My first car and my first girlfriend didn’t really mix. I bought the car, a 1972 El Camino, for $2,500, from a body shop owner who would become a customer of mine 15 years later. I was 17 years old.
I grew up in the Sunset District in San Francisco, had been enterprising since I was nine, and actually had money to spend on a car. Up until then, my brother and I had been sharing a half–ton pick up as our surf wagon. When I saw the El Camino, I couldn’t buy it fast enough.
I spotted the car parked on South Van Ness and 14th Street, with a For Sale sign on it. It was root beer brown with a black vinyl roof and slotted alloy wheels. It had an 8–way adjustable electric seat out of a Buick sedan. After a quick inspection, I gladly handed over the money, and brought it home. I thought the car was perfect, but of course, once it was mine, I realized there were many ways that I wanted to trick it out, spend money on it, and really make it my own.
The first modification I made was to put curtains in the back windows. I picked fabric out at Britex Fabrics, and had my mother sew up some really cool curtains: green Hawaiian print with black velvet lining. (This made the car feel a little more like a surf wagon, though the guys at the beach thought the car was a little too greaser for a surfer.)
Next, I built a secret compartment behind the seat, to store tools and emergency roadside equipment. I lined the bed with indoor/outdoor carpet for padding to hold my surf boards, and fitted it with a black fiberglass protecto top, clamshell style, to keep my surfboards under lock and key and out of sight. I also fitted it with 60 series tires, gas shocks and oversize sway bars.
All of these modifications came easy, and my girlfriend loved the car. Most projects took only a couple of hours, and I could do them myself. But looking back at it, I think the car had a dark side, and incidents began to occur. First I was pulled over for a USA #1 front license plate, by the notorious Officer Brokebush (a guy who was known in the Sunset District for pulling people over for really stupid stuff, who was incidentally later killed in a helicopter crash.)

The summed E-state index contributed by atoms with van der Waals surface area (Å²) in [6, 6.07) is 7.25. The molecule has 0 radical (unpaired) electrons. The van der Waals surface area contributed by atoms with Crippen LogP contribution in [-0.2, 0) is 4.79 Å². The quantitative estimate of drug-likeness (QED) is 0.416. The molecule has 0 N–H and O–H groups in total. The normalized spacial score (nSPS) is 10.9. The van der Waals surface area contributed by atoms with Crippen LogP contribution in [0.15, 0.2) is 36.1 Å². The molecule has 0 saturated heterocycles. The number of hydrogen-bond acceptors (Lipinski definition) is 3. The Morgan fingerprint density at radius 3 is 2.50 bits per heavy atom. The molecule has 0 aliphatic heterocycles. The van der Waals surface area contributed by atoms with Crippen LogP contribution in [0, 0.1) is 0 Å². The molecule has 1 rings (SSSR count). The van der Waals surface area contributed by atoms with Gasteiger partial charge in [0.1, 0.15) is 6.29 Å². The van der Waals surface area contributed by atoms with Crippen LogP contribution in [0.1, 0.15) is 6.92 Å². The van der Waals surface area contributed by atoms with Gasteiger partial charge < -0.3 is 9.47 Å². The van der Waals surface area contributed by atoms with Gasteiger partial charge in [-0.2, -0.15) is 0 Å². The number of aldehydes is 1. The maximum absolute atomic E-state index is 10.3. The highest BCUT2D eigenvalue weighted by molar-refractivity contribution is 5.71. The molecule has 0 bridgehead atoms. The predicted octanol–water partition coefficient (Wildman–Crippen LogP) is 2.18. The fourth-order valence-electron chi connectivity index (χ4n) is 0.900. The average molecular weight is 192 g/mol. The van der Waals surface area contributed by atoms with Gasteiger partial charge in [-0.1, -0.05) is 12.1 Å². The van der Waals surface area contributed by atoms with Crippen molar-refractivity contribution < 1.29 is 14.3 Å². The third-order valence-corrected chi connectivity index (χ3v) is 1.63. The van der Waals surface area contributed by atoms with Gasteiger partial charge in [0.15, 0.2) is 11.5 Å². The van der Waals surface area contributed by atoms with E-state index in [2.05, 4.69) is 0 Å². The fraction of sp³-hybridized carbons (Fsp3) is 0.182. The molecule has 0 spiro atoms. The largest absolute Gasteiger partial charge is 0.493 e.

After that, I went to have the headers and dual exhaust installed by Bones, the best exhaust and muffler guy in the business, who also happened to be the biggest coke-head in the business. I had to hang around his shop for 3 weeks just to get the appointment, then spend the whole night watching him perform what should have been a simple installation. I was there from 6:30 pm until three in the morning. When I got back to my girlfriend’s house at 3:30 am, she was really mad and thought that I was going out with another girl. After that, she didn’t seem to like my car very much.
The bad car/girlfriend/Dan relationship culminated in a crazy incident on the way to school one day. We were driving along 45th and Anza, and in a fit (about what I fortunately can’t remember), my girlfriend suddenly grabbed the steering wheel and drove me into a parked car, then jumped out of the car and ran off, leaving me sitting there, with a folded hood and steaming radiator.
I had to explain to the cops how a 17 year old (sober) kid in a modified El Camino ended up in this position at 8:00 in the morning. I told them them the old oil in the street story: that the streets were wet and covered with oil, and I slipped and slid the car. They actually bought it.
A surfer buddy of mine recognized the car as he was going by, but of all things, my girlfriend had already shown up, driven by her mother in her ’67 Cadillac convertible and whisked me away. The girlfriend was in tears, all sorry for leaving me like that, and her mother eventually had the car towed to the body shop of someone she knew, and had the car fixed at no cost to me.
I drove the car for a few more months, and sold it on a rainy night to a grocery store owner in the Tenderloin for $2,850. He too couldn’t hand the money over fast enough, and I was hoping the rain would conceal some of the things I considered flaws in the body work. My girlfriend and I hung on for a whole longer, and I bought two cars this time, a ’77 Toyota pickup and a ’67 VW bug, thus starting an exponential trend of car ownership (at last count I have owned as many as 27 different vehicles.) The pickup fit in better at the beach, and the bug was the perfect surf car.